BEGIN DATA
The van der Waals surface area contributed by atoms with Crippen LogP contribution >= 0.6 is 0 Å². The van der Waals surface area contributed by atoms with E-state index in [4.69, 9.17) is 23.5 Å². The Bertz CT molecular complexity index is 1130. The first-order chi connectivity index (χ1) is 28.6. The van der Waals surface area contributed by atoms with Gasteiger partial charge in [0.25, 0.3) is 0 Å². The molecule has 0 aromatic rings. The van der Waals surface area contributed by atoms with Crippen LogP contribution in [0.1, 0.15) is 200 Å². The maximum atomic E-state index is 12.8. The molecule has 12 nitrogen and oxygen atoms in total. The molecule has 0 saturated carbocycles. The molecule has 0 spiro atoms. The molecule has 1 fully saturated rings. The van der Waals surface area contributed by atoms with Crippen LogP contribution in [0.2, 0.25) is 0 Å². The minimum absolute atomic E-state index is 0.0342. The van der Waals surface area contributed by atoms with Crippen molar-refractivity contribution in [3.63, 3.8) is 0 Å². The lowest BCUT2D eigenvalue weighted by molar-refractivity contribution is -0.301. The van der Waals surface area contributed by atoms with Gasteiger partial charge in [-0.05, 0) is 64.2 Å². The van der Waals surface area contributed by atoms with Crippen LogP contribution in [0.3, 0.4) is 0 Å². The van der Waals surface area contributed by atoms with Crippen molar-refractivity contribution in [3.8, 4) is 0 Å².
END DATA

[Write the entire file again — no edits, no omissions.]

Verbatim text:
The van der Waals surface area contributed by atoms with Crippen LogP contribution >= 0.6 is 0 Å². The van der Waals surface area contributed by atoms with E-state index in [4.69, 9.17) is 23.5 Å². The Bertz CT molecular complexity index is 1130. The first-order chi connectivity index (χ1) is 28.6. The van der Waals surface area contributed by atoms with Gasteiger partial charge in [0.25, 0.3) is 0 Å². The molecule has 0 aromatic rings. The van der Waals surface area contributed by atoms with Crippen LogP contribution in [0.1, 0.15) is 200 Å². The maximum atomic E-state index is 12.8. The molecule has 12 nitrogen and oxygen atoms in total. The molecule has 0 saturated carbocycles. The molecule has 0 spiro atoms. The molecule has 1 fully saturated rings. The van der Waals surface area contributed by atoms with Crippen LogP contribution in [0.2, 0.25) is 0 Å². The minimum absolute atomic E-state index is 0.0342. The van der Waals surface area contributed by atoms with Crippen molar-refractivity contribution in [3.63, 3.8) is 0 Å². The lowest BCUT2D eigenvalue weighted by molar-refractivity contribution is -0.301. The van der Waals surface area contributed by atoms with Gasteiger partial charge in [-0.05, 0) is 64.2 Å². The van der Waals surface area contributed by atoms with Crippen LogP contribution in [0.3, 0.4) is 0 Å². The van der Waals surface area contributed by atoms with Crippen molar-refractivity contribution in [3.8, 4) is 0 Å².